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Minister didn't authorize fake travel docs for Afghans, says he didn't check email

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OTTAWA -

International Development Minister Harjit Sajjan told his fellow MPs Wednesday he did not know a Canadian senator was handing out unauthorized travel documents to hundreds of Afghans during the rise of the Taliban in 2021 because he wasn't checking his email at the time.

Sen. Marilou McPhedran told the House immigration committee last week that Sajjan's then-chief of staff, George Young, had given her a template for a "visa facilitation letter" that people could use to clear checkpoints on their way to the airport to escape the country.

She shared that template with several "trusted advocates," including the chief human rights officer with FIFA and a former Canadian Olympian.

McPhedran said she doesn't know how many letters were handed out, but believes it was about 640.

Sajjan was defence minister at the time and McPhedran said she copied him and several other ministers on many emails about her activities.

Sajjan told the committee he was so busy at the time he didn't have time to check his inbox.

"During the time of the evacuation, I really didn't have the time to be able to check my emails," Sajjan told reporters after his committee appearance.

Sajjan told the committee he was consumed 24/7 by continuous security updates about the situation in Afghanistan throughout August 2021 as Canadian Forces aided in the evacuation of Afghans.

Even when the federal election campaign period started on Aug. 15, 2021, Sajjan said he was entirely focused on the situation in Afghanistan until the final Canadian evacuation flight left the capital city of Kabul.

He said he was aware of authentic visa facilitation letters issued by Global Affairs Canada, but didn't authorize anyone else to use them.

In a statement, the Immigration Department said it issued several authentic letters directly to Afghan nationals who were eligible to come to Canada to help them clear checkpoints, but didn't allow third parties to issue them on the government's behalf.

The situation was referred to the RCMP, which determined it cannot pursue a viable investigation.

Meanwhile the government's refusal to honour the documents to allow Afghans entry to Canada is now the subject of a court case.

Conservative MP Michelle Remple Garner compared the minister's explanation to the excuse that the "dog ate my homework."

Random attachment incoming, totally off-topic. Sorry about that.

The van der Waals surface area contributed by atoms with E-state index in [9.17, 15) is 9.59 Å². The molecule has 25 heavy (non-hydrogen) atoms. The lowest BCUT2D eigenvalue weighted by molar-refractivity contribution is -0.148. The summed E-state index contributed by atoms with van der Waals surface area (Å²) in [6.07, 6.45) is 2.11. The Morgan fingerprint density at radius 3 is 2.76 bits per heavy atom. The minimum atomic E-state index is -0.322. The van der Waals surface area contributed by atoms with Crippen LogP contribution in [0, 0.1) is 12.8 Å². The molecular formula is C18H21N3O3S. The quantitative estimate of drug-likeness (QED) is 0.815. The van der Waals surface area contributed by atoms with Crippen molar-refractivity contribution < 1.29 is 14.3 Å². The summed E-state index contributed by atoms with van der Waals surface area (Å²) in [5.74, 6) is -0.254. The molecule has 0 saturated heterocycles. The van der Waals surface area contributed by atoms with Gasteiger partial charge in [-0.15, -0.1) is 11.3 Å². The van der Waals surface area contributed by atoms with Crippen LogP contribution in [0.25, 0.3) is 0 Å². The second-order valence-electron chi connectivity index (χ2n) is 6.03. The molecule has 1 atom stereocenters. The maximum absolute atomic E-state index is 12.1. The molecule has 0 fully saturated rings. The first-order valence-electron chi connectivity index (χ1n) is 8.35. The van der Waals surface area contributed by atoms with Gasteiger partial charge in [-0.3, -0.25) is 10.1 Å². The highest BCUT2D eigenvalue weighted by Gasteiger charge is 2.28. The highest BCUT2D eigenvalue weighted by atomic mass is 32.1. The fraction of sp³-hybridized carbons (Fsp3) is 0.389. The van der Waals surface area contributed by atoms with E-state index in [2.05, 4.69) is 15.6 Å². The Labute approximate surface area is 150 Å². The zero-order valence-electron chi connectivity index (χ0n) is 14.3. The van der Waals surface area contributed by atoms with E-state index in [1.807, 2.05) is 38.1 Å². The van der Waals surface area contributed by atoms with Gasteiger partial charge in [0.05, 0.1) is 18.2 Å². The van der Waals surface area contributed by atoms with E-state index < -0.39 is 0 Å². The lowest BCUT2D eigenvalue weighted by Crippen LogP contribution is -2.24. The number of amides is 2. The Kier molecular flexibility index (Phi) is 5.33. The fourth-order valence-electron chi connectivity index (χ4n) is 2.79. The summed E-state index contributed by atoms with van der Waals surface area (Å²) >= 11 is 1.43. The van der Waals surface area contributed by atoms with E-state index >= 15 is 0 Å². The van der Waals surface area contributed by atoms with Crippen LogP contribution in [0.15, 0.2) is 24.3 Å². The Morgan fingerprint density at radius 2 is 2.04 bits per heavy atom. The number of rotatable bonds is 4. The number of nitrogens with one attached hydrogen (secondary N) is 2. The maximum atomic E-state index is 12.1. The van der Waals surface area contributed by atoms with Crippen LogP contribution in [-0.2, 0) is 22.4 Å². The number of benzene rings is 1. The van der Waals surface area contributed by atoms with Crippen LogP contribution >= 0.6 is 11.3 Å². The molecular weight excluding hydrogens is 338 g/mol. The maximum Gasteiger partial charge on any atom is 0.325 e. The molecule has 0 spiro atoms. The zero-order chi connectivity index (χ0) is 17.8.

"The response 'I didn't check my email' was preposterous," she said after the meeting, highlighting what appears to her as a lack of oversight and fairness in the process.

McPhedran tabled her emails with the committee but they have not yet been shared with members.

In a written statement sent to The Canadian Press on Wednesday, she thanked Sajjan for his commitment to getting Afghans, including women and girls at high risk, out of the country.

She also thanked him for his "appreciation of his then-chief of staff George Young for working diligently to try to save lives."

Young never told Sajjan that McPhedran was handing visa facilitation letters out, Sajjan said, but he wouldn't comment further on whether Young's alleged actions were appropriate or not.

He said he directed his staff to forward all people who were concerned about getting individuals out of Afghanistan to the appropriate interdepartmental team, but also described the frenzied atmosphere at the time.

NDP immigration critic Jenny Kwan said at the end of the day, the minister is responsible for the actions of his chief of staff.

"I am dismayed with the minister's comments and a little bit in shock at the level of, frankly, incompetence, if that's how he operated," Kwan said.

Conservative members of the committee filed a notice of motion to call Young to testify.

"This testimony is going to be critical in terms of understanding exactly what happened, if there was authorization, why he undertook this and if he actually did it to begin with," Remple Garner said after the meeting.

This report by The Canadian Press was first published April 26, 2023.

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